Researchers at the Fraunhofer Development Center for X-ray Technology are using 3D CT to examine historical musical instruments belonging to the collection held by the Germanisches Nationalmuseum (GNM) as part of the MUSICES project.
Based on this experience, they are drawing up guidelines for obtaining the best possible images and measurement results, which until now remained without standards.
The researchers in Fürth, Germany, joined forces with specialists from the GNM in Nürnberg and the chair of x-ray microscopy at the University of Würzburg to take a look inside historical musical instruments, such as a violin, pianoforte, basset horn, and others using CT to evaluate their condition and determine whether, despite their age and possible deterioration due to storage conditions, the instruments are still playable.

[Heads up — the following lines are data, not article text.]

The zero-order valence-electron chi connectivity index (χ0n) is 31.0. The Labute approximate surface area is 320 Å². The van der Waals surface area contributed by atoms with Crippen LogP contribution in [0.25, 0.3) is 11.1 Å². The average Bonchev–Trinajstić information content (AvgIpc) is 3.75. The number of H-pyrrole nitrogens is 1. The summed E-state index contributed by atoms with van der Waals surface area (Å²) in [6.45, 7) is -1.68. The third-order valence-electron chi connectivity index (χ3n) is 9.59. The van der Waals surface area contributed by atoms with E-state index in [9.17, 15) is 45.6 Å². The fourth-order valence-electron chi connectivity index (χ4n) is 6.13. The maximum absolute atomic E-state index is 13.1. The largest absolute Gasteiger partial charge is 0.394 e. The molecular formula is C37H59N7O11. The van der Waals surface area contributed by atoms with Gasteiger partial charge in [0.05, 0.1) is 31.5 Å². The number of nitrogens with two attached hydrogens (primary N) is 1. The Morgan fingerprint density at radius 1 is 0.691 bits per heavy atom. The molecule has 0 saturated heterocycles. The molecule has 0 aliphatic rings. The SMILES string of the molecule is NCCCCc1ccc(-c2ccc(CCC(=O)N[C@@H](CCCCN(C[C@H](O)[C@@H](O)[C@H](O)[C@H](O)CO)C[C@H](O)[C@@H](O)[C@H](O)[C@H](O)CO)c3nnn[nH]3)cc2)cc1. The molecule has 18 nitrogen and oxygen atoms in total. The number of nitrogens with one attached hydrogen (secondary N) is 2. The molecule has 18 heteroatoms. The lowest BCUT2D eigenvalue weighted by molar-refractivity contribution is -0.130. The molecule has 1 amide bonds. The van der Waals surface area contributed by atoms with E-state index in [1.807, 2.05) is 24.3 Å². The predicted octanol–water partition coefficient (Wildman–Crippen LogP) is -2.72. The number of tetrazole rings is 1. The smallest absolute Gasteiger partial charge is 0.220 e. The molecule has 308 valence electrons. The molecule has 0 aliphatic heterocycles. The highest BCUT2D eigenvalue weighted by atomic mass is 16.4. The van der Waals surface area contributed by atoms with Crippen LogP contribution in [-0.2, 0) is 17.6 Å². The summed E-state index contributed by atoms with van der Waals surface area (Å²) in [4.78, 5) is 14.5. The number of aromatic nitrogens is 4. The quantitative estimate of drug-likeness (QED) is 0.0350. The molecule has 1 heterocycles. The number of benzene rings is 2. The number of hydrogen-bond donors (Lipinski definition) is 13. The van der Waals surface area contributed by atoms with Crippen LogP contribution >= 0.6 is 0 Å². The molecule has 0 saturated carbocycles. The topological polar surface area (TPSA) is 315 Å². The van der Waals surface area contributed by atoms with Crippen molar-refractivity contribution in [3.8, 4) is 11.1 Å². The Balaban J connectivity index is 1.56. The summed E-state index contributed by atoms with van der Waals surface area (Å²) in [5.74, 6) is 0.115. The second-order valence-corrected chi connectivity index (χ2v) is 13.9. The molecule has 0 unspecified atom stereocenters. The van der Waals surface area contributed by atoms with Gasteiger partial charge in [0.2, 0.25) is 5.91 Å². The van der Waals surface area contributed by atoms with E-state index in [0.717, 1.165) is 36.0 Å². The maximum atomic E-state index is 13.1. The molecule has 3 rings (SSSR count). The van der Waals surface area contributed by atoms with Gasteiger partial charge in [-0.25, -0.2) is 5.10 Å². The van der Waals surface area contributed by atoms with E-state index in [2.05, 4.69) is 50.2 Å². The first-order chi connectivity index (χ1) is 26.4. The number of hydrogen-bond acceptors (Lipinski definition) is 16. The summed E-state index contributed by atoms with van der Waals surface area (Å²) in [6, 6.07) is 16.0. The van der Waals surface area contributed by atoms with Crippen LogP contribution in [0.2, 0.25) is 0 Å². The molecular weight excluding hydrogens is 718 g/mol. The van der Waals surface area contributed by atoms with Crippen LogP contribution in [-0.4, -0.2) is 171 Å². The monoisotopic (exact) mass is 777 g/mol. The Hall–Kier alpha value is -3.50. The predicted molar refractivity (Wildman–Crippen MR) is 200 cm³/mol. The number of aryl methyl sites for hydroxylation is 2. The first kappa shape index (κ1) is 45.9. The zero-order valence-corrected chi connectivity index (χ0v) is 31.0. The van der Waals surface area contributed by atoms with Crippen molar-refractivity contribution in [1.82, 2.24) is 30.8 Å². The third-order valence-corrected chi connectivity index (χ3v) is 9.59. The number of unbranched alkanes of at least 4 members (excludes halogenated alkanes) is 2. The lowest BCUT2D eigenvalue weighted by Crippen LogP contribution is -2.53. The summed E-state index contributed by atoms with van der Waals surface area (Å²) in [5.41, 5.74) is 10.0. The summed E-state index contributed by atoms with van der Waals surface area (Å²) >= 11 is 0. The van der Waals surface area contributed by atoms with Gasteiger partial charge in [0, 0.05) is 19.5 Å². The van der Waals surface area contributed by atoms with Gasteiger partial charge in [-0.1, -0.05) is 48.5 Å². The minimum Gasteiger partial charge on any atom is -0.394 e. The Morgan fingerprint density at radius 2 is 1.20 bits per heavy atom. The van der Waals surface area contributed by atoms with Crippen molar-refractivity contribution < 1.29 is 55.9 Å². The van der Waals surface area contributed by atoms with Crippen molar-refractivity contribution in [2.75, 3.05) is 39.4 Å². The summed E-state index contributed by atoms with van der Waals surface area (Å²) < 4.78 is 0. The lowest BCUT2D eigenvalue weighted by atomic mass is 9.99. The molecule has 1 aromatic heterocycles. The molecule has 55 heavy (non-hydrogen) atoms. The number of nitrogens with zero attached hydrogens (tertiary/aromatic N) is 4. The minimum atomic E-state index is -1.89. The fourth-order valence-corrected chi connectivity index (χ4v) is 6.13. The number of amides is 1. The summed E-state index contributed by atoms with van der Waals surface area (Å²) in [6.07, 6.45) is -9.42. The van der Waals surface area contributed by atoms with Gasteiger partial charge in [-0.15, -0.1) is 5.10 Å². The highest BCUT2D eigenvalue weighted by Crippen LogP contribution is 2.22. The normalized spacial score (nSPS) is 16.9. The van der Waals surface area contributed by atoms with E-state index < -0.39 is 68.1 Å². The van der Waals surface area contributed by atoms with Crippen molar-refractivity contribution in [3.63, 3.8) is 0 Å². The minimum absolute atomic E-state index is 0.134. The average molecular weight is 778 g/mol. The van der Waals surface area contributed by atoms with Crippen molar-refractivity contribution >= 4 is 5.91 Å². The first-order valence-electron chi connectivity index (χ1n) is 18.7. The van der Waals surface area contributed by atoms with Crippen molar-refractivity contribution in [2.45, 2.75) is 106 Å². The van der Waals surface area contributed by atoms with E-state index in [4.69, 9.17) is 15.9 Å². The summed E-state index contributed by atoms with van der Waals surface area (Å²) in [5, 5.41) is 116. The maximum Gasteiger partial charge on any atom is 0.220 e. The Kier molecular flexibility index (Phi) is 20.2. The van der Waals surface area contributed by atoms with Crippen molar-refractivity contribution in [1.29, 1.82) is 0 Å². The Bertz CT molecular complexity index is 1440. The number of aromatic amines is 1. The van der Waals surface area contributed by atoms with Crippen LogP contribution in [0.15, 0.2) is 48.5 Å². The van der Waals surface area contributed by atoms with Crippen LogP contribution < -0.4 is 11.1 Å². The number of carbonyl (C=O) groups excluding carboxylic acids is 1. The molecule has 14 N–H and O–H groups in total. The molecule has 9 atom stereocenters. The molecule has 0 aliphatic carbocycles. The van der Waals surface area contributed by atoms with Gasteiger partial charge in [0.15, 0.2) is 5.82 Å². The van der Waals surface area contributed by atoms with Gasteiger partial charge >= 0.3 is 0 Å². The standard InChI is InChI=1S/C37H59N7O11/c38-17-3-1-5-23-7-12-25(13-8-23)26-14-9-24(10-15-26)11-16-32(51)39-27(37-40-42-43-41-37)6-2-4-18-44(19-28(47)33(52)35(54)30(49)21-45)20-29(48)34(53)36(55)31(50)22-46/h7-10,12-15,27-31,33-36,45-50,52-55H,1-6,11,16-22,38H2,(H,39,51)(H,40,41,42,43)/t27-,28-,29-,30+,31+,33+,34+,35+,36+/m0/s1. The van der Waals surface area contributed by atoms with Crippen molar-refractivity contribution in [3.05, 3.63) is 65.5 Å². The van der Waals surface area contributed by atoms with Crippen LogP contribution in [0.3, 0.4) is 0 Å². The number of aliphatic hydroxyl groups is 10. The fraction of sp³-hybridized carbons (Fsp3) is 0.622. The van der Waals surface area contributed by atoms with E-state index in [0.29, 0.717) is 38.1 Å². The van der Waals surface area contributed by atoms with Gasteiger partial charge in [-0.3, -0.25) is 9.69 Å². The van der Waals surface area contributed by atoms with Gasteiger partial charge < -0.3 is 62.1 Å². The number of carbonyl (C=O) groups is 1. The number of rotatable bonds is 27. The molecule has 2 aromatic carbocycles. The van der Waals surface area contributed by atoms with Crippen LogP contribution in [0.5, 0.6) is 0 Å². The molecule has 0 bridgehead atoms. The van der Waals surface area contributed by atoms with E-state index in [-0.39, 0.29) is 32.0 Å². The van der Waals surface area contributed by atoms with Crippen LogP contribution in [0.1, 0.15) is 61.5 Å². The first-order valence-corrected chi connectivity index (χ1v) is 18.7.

By analyzing the images, it's possible to see how the instrument was built, including its resonant parts and the materials employed, according to Fraunhofer. The images also reveal invisible repairs, signs of damage such as cracks, delamination and woodworm attack, and structural details, including the grain and density of the wood.
The researchers are developing guidelines that will enable museums throughout the world to digitalize different types of instruments and obtain images of comparable quality, which involves determining radiation dose, exposure time, measuring interval and duration, the configuration of the CT scanner, and the algorithms used to reconstruct the volumes and consecutively to mine information from the 3D datasets.
The researchers aim by January to publish online their results, including collected CT data and also detailed, comprehensible documentation of all steps in the measurement process.